Posts Tagged ‘Eastwood’

Master Cylinder and Brake Booster

Saturday, April 10th, 2010

The brake booster and master cylinder were installed on the firewall.  The two pieces were painted with Eastwood Brake Gray which has a nice cast appearance.  Today I got a hard lesson in double checking the headers to make sure there’s nothing contacting them before starting the engine.  The steering column is not yet connected to the steering box.  The plastic cylindrical case that snaps around the steering column was touching the headers as they heated and melted.  This left a round black spot of melted plastic on the header.  I bought some plastic scrapers to try and remove the burn mark next week.


Tying Up Loose Ends

Sunday, August 16th, 2009

The Trans Am’s blower motor was masked and painted with Sem’s Gloss Black. After a few coats it was allowed to dry. Next the brake booster received its final cleaning and prep. The small plastic areas were masked and shot with Sem’s black Self Etching Primer. After a few minutes of dry time the booster was coated with Eastwood Brake Gray for a natural metal finish. Lastly, the steering box was finally mounted to the subframe. Today was mostly about tying up loose ends and getting ready for the rebuilt Pontiac 400 motor and Tremec trans. The last projects before the engine is picked up is re-wrapping the wire harness along with installing the rest of the brake and fuel lines.

Eastwood Brake Gray

Saturday, August 8th, 2009

With the radiator support complete, attention was focused on other front-end parts such as the steering box, master cylinder, and heater box. The steering box and master cylinder each received two coats of Eastwood’s Brake Gray. This coating claims “excellent” corrosion and brake fluid resistance. The color is good as the shade of gray appears to be somewhere between cast aluminum and cast iron. The coating contains particles of 316L stainless steel. The price is not cheap at $20 a can and of course Eastwood gouges it’s customers on shipping. For a single aerosol can the shipping is about $10. Needless to say this better work.

The final project of the day was to mask and paint the heater box. The area was scuffed with a red scotchbrite pad and then wiped down with wax and grease remover. Next a coat of Crest’s Hi-Build Flexible Primer Surfacer was applied to the heater box. After the primer was allowed to dry three caots of U-Pol’s flat black was applied. Next week the blower motor will be painted with a higher gloss finish than the rest. After some drying time the tape on the firewall was removed. The flat black on the heater box breaks up some of the semi-gloss over the rest of the firewall nicely.

Use Eastwood’s Rust Converter With Caution

Saturday, March 28th, 2009

Today was dissapointing. Last week the two part Rust Converter/Encapsulator was applied just as the directions say. “Apply part A and wait overnight. If more protection is desired apply part B, or else scuff and apply topcoat.” I took this to mean if you are applying part B you don’t have to scuff. Evidently this is incorrect or there is something wrong with the part B Encapsulator. When it came time to scuff the part B in order to paint, much of it easily flaked off. Especially at corners and edges. I didn’t want this to bite me in the rear later so I made the hard desicion to blast it all off. This time I didn’t mess with the Eastwood stuff and used a self etching primer under a top coat of SEM’s black semi-gloss Rust-Shield paint. Fortunately blasting was a breeze this time around and it didn’t take long. The self etch primer only takes a few minutes to dry and was able to paint the sub frame today after all. I’ll keep researching what went wrong with the Eastwood rust encapsulator and post when I get a response. The sand, primer, and paint ran out so the control arms will have to wait until next week.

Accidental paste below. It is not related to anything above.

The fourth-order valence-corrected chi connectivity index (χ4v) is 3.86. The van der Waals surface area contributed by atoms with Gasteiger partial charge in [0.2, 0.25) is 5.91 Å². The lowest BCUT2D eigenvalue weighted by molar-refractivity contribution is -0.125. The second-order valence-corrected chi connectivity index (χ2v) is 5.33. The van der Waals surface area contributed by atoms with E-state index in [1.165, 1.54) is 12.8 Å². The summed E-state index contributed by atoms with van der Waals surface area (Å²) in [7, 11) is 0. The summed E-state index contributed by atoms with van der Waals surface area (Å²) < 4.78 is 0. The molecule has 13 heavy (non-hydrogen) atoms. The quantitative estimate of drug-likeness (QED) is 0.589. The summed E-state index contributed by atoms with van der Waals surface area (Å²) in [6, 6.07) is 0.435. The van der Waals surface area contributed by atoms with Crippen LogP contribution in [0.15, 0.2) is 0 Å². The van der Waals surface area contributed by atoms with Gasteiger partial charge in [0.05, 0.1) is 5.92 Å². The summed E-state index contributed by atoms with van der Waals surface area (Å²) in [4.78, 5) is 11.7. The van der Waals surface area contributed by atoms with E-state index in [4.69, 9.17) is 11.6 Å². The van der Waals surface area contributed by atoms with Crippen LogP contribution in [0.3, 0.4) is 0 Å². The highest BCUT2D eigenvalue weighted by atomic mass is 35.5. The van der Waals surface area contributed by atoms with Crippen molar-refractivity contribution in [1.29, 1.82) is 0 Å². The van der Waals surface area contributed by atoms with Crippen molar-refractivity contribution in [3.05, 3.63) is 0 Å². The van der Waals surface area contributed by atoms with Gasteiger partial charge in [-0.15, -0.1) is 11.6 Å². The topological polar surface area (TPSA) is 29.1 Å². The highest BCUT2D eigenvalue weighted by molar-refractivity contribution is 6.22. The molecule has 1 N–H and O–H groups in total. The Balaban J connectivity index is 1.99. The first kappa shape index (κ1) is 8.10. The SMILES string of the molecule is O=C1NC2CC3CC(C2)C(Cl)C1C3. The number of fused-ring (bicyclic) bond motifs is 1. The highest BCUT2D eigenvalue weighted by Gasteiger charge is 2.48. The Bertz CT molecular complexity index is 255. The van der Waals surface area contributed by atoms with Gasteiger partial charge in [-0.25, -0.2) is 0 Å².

Sub-frame Prep – More Sand Blasting

Saturday, March 21st, 2009

Today the sub-frame was brought out of the garage for sandblasting. It had been completely dis-assembled the week before. A small 20lb pressurized sand blaster was purchased from Harbor Freight. It works really well. I would’ve bought the 40lb for about $20 more but it was out of stock. The only problem is that sand blasting drains the compressor so fast it takes a good amount of time to build back up. I did come up with a decent solution for this. Two compressors were connected together in order to allow a good amount of continuous air. I bought two check valves from Grainger (part # 6D914) for about $9 a piece that coupled to a Tee fitting. The two compressors fed into each check valve and into each side of the Tee fitting. The single Tee outlet went to the blaster. This allowed a continous supply of air without each compressor working against each other. The blaster ran out of sand long before I ran out of air. Blasting all of that grease and undercoating easily swallowed up most of the day. There was still a little time left to wipe the sub-frame down with degreaser and put the first coat of Eastwood’s Rust Converter. Tomorrow I’ll apply the second part Rust Encapsulator so that it can be painted next week.